50 Women Heroes Who Changed the World

The Stories of Women Who Made Us Think Bigger

Throughout history, in every culture around the world, extraordinary women have pushed society to think bigger, move forward and create. The following women are glowing examples of ceaseless curiosity, boundless courage and world-changing ingenuity. Thanks to each of them, women and girls all over the world are able to live with fewer restraints and bigger dreams.

Who are the women heroes that changed your world for the better? Let us know in the comments below!


1. Anne Sullivan

This woman taught Helen Keller, a child who was both blind and deaf, to communicate. At just 20 years old, Sullivan trained Keller to speak, read Braille and write within mere months.

“Children require guidance and sympathy far more than instruction.” — Anne Sullivan

2. Florence Nightingale

Nightingale, also called the “Lady with the Lamp”, was a pioneer in the field of nursing. She had a massive impact on the 19th and 20th century policies surrounding proper care; her writings inspired worldwide health care reform. She and her team of nurses drastically improved the unsanitary conditions at a British base hospital during the Crimean War, sparing countless lives.

“I attribute my success to this: I never gave or took any excuse.” — Florence Nightingale

3. Katherine Johnson

Ever considered how much math goes into space flight? Johnson, one of NASA’s brightest “computers,” intricately calculated the trajectory of the 1969 Apollo 11 mission to the moon.

“We will always have STEM with us. Some things will drop out of the public eye and will go away, but there will always be science, engineering, and technology. And there will always, always be mathematics.” — Katherine Johnson

4. Marie Curie

Curie was the first woman to win a Nobel Prize, the first person to win twice, and the only person to win a Nobel Prize in two different sciences (Physics and Chemistry).

“In science, we must be interested in things, not in persons.” — Marie Curie

5. Margaret Hamilton

Hamilton took humanity to the moon. In 1969, the Apollo 11 landed safely on the moon because of the on-board flight software that Margaret wrote. Fittingly, she also coined the term “software engineering”, and was awarded the Presidential Medal of Freedom for her work with Apollo 11.

Looking back, we were the luckiest people in the world. There was no choice but to be pioneers; no time to be beginners.” — Margaret H. Hamilton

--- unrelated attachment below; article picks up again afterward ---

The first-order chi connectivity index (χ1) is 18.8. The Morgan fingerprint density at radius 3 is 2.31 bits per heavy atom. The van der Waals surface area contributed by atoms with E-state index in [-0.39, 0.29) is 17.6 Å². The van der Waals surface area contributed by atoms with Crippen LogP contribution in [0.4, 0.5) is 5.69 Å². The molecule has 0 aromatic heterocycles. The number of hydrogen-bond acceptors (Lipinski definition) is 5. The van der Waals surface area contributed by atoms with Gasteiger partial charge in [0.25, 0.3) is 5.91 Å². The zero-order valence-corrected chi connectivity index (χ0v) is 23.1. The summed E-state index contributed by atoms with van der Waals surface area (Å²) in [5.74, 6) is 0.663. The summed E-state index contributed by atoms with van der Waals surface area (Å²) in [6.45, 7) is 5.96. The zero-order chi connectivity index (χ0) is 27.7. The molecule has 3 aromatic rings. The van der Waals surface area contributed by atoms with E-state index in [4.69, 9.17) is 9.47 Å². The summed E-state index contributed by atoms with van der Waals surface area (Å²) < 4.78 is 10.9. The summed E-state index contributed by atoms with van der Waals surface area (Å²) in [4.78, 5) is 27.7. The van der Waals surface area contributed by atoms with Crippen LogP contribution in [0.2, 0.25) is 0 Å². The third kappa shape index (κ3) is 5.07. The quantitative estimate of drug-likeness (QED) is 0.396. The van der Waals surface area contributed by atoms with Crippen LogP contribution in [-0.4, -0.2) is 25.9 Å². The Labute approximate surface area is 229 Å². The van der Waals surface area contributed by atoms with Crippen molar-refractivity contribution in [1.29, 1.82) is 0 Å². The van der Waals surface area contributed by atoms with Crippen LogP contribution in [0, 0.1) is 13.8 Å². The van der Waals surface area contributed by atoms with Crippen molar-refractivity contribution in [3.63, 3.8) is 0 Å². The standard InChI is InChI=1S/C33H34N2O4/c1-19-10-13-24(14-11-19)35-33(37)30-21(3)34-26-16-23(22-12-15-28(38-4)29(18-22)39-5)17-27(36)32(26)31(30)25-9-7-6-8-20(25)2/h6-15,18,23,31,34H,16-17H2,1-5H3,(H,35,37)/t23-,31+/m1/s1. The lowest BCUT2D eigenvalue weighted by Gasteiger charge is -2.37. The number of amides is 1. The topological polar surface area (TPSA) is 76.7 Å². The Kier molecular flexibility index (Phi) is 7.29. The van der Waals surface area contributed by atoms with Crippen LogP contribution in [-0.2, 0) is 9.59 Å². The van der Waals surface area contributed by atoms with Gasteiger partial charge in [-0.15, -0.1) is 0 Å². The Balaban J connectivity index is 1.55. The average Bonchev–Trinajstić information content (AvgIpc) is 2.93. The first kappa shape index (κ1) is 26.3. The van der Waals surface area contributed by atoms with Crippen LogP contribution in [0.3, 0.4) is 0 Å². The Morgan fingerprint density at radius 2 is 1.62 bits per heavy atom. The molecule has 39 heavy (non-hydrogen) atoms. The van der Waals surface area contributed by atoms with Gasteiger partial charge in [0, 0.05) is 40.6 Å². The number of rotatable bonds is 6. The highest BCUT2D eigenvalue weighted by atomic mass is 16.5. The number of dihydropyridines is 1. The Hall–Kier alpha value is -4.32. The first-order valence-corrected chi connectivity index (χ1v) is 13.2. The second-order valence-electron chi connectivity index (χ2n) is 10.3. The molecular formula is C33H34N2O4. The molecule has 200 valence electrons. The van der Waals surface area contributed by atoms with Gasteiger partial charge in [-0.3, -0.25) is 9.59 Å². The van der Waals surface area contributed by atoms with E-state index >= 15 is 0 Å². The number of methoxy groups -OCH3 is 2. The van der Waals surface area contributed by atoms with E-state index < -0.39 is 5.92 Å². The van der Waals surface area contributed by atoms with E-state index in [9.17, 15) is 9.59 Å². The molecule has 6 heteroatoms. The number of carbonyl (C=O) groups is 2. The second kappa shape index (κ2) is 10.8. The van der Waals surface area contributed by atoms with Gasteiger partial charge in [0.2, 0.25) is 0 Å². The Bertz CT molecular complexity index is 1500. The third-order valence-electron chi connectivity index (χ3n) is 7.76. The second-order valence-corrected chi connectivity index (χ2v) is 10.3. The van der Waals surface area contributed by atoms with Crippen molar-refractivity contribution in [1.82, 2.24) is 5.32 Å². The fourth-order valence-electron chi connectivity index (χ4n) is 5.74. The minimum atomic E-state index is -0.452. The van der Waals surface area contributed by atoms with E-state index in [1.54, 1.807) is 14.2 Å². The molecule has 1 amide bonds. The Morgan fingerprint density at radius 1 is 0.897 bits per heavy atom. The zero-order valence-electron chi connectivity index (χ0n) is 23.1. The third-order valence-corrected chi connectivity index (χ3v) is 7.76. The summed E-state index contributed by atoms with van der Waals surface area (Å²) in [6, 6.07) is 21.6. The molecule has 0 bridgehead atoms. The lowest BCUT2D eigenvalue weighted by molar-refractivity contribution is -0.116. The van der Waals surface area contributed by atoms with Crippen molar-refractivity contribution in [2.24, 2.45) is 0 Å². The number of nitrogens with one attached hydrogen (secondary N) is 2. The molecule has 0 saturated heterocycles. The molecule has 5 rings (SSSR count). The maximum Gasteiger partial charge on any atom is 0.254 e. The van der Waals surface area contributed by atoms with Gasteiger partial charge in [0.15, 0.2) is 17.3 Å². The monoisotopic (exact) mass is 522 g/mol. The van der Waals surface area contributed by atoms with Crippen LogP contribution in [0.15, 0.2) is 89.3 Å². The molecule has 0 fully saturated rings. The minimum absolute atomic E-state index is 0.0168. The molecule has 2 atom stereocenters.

6. Ada Lovelace

This woman is said to have written the instructions for the first computer program — in the mid-1800s. Unfortunately, her work went undiscovered until the 1950s, when it was introduced by B.V. Bowden in Faster Than Thought: A Symposium on Digital Computing Machines.

“That brain of mine is something more than merely mortal, as time will show.” — Ada Lovelace

7. Katharine Hepburn

Katharine Hepburn was a fiercely independent actress and a leader in Hollywood for over 60 years. From screwball comedy to literary drama, she received four Academy Awards for Best Actress — a world record. In 1999, she was named the greatest female star of Classic Hollywood Cinema by the American Film Institute.

“If you obey all the rules, you miss all the fun.” — Katharine Hepburn

8. Dorothy Parker

Parker was an American poet, critic, and satirist. She eventually became a screenwriter in Hollywood, where she received two Academy Award nominations. Her political involvement soon landed her a spot on the Hollywood blacklist, but her reputation as a “wisecracker” never faltered.

“The cure for boredom is curiosity. There is no cure for curiosity.” — Dorothy Parker

9. Lorraine Hansberry

Lorraine Hansberry was a successful playwright on Broadway. She wrote A Raisin in the Sun and became the first black playwright and the youngest American to win a New York Critics’ Circle Award.

“There is always something left to love. And if you ain’t learned that, you ain’t learned nothing.” — Lorraine Hansberry

10. Edna St. Vincent Millay

This woman received the Pulitzer Prize for Poetry in 1923, becoming the third woman to achieve it. As poet Richard Wilbur said, “She wrote some of the best sonnets of the century.”

“I love humanity, but I hate people.”- Edna St. Vincent Millay

11. Clare Boothe Luce

Luce was the first American woman to be appointed to a major ambassadorial post abroad. She was also an accomplished author, known for her 1963 play, The Women, which did not feature a single male performer.

“Courage is the ladder on which all the other virtues mount.” — Clare Boothe Luce

12. Dorothy Thompson